Nation profile


General information
3,063,456 inhabitants (2011, census)
20,779 km²
National Assembly for Wales
Major cities
Cardiff (capital), Swansea, Newport, Wrexham, Aberystwyth
State administration
United Kingdom of Great Britain and Northern Ireland
Territorial languages
Welsh, English
Official languages
Welsh, English
Major religion
Christianity, mainly Anglican (Church in Wales), with Catholic and Presbyterian minorities
National day
1 March (Saint David's Day)


Wales is one of four home countries that make up the United Kingdom. It is located in the western part of Great Britain, to the west of England.

Wales emerged as a political unit in the Middle Ages, enjoying periods of independence at the time. It was annexed in 1283 by English king Edward I, but the various Welsh principalities continued to exist under the English crown. From 1400 to 1415 Owain Glyndŵr led a failed revolt against English domination. Wales was completely incorporated into the legal system of England in 1542.

The first Welsh nationalist organizations were founded at the end of the 19th century. Labour and the Liberal Party undertook autonomy demands at the beginning of the 20th century. The biggest Welsh nationalist party, Plaid Cymru, was born in 1925.

Even so, it was not until 1979 that a first referendum on the autonomy of Wales was held. Devolution was widely rejected. In 1997 a second referendum took place, in which 50.3% voters approved the creation of the National Assembly of Wales. Devolution was further expanded in 2006.

Welsh Assembly laws needed to obtain the approval of the UK Parliament. This situation came to an end in 2011, after a third referendum in which Welsh people voted to abolish that restriction.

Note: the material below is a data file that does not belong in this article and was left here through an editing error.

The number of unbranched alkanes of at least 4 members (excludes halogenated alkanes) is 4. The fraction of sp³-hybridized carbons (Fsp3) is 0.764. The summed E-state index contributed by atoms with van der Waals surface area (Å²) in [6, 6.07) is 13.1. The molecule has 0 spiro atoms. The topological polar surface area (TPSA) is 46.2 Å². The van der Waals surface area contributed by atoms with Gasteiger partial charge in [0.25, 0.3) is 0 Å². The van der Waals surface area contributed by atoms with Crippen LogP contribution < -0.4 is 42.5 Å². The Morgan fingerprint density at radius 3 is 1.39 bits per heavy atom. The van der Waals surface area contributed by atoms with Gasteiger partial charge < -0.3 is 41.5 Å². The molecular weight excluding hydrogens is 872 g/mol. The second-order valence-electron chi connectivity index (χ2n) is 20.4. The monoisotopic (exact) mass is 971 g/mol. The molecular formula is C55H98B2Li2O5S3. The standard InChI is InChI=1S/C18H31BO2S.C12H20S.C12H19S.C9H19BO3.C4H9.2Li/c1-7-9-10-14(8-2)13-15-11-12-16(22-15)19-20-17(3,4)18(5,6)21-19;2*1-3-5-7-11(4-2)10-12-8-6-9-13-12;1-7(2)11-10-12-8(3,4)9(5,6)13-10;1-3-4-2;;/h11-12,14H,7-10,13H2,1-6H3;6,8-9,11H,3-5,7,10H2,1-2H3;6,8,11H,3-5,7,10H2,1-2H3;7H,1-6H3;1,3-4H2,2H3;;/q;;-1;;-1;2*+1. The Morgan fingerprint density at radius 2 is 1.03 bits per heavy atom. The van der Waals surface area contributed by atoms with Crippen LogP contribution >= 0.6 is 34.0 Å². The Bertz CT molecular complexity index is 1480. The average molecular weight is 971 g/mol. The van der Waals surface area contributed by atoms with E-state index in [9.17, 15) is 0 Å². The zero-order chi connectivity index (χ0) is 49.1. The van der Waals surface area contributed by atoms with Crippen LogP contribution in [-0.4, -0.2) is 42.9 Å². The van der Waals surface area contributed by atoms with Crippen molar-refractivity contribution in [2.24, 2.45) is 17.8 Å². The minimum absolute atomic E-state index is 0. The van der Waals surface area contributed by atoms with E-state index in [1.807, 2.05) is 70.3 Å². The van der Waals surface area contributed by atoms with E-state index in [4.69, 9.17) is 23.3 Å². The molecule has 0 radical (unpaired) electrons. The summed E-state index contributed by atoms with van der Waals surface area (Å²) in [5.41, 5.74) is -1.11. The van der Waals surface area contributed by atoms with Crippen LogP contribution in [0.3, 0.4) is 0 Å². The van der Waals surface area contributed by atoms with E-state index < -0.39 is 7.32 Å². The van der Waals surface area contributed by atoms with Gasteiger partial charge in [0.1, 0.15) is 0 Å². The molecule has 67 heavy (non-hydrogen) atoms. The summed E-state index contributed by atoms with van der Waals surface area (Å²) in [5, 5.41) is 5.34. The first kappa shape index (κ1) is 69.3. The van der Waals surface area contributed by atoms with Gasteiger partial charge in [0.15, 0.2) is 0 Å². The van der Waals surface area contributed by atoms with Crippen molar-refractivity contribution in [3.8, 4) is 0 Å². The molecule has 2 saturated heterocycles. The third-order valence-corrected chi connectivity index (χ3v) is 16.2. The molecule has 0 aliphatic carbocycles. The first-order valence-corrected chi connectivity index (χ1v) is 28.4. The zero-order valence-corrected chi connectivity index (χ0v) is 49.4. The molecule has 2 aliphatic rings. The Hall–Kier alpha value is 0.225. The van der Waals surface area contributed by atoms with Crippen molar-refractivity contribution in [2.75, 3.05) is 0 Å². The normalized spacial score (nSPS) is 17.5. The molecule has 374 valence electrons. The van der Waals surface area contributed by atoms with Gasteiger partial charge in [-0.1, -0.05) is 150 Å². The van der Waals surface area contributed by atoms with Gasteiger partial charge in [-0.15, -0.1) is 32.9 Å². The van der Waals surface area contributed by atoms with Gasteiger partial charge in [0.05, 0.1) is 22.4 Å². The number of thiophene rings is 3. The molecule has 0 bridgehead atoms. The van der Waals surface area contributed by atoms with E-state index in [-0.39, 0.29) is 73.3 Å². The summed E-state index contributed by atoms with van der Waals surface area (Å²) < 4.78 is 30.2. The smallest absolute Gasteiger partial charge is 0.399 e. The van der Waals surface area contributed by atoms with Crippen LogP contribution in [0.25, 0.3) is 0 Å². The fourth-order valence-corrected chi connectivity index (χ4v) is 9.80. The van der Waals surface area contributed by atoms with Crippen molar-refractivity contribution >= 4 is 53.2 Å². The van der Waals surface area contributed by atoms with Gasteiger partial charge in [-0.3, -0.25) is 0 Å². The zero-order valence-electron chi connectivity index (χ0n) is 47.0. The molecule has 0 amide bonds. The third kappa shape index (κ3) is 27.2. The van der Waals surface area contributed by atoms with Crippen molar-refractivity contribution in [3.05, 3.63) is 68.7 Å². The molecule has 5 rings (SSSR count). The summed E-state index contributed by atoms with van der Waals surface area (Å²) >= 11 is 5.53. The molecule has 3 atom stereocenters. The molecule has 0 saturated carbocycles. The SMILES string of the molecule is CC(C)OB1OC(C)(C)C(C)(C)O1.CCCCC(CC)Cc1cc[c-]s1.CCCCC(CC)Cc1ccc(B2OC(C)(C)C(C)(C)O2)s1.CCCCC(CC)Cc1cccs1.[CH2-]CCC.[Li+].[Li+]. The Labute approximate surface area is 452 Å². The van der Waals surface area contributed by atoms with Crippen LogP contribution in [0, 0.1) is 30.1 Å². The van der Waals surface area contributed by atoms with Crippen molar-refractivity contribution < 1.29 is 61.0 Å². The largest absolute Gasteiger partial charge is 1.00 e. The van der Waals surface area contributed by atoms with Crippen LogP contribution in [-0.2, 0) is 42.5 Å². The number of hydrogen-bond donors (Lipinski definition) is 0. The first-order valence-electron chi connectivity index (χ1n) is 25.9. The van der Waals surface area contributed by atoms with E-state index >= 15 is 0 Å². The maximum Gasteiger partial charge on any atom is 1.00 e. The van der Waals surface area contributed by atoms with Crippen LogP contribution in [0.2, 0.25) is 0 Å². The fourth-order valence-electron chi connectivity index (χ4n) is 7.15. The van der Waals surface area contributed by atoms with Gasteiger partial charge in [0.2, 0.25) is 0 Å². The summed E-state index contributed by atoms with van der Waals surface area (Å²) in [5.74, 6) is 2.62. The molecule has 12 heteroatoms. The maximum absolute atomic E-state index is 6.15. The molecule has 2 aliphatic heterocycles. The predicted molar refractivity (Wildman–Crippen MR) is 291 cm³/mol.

Welsh, a Celtic language, is the country’s own language. It has official status alongside English. It is spoken, mostly in the western half of Wales, by 562,000 people (19% of the population, 2011 census). Tens of thousands more speakers are found in England and the Welsh-speaking community of Chubut, in Argentina’s Patagonia region. Cymdeithas yr Iaith is the main pro-Welsh language grassroots organization.

National identity

The 2011 census reported that 66% of the country’s population declared their national identity to be Welsh, 26% British, 14% English and 4%, another. (The addition exceeds 100% as multiple identities could be chosen.)

Politics and institutions

Wales exercises its autonomy, or devolution, through its self-governing institutions. The National Assembly is the country’s legislature; the Welsh Government exercises executive power. The areas over which Wales has responsibility are 20, including education, health, culture, tourism, Welsh language, agriculture, transport, and economic development, among others.

Centre-left, pro-independence Plaid Cymru is the main Welsh-only party. Since the National Assembly’s inception, the party has been receiving between 19% and 28% of the votes in Welsh elections. A Gwynedd regionalist party, Llais Gwynedd, has no AMs but has elected members at the county and local levels.

All other parties in the National Assembly are Welsh branches of the UK-wide parties: Welsh Labour, Welsh Conservatives, Welsh Liberaldemocrats and UKIP Wales.

Civil society groups Yes Cymru and AUOB Cymru promote Welsh independence.

First minister: Carwyn Jones, Welsh Labour Party (since 2009)
Political system: One of the four "home nations" of the United Kingdom of Great Britain and Northern Ireland.
Distribution of seats in Parliament (2016 election). 60 members:
Welsh Labour Party - 29
Plaid Cymru - 12
Welsh Conservative Party - 11
United Kingdom Independence Party (UKIP) - 7
Welsh Liberal Democrats - 1
Electoral system: Plurality voting system (first-past-the-post) in 40 electoral districts and proportional representation in the other 20.
Government: Welsh Labour Party and Welsh Liberal Democrats.


Language and Culture
Comisiynydd y Gymraeg (Welsh Language Commissioner)
Cymdeithas yr Iaith Gymraeg (The Welsh Language Society)
S4C, television in Welsh
Golwg 360, Welsh language news website
South Wales Echo, Welsh newspaper in English
South Wales Evening Post, Welsh newspaper in English

(Last updated March 2019.)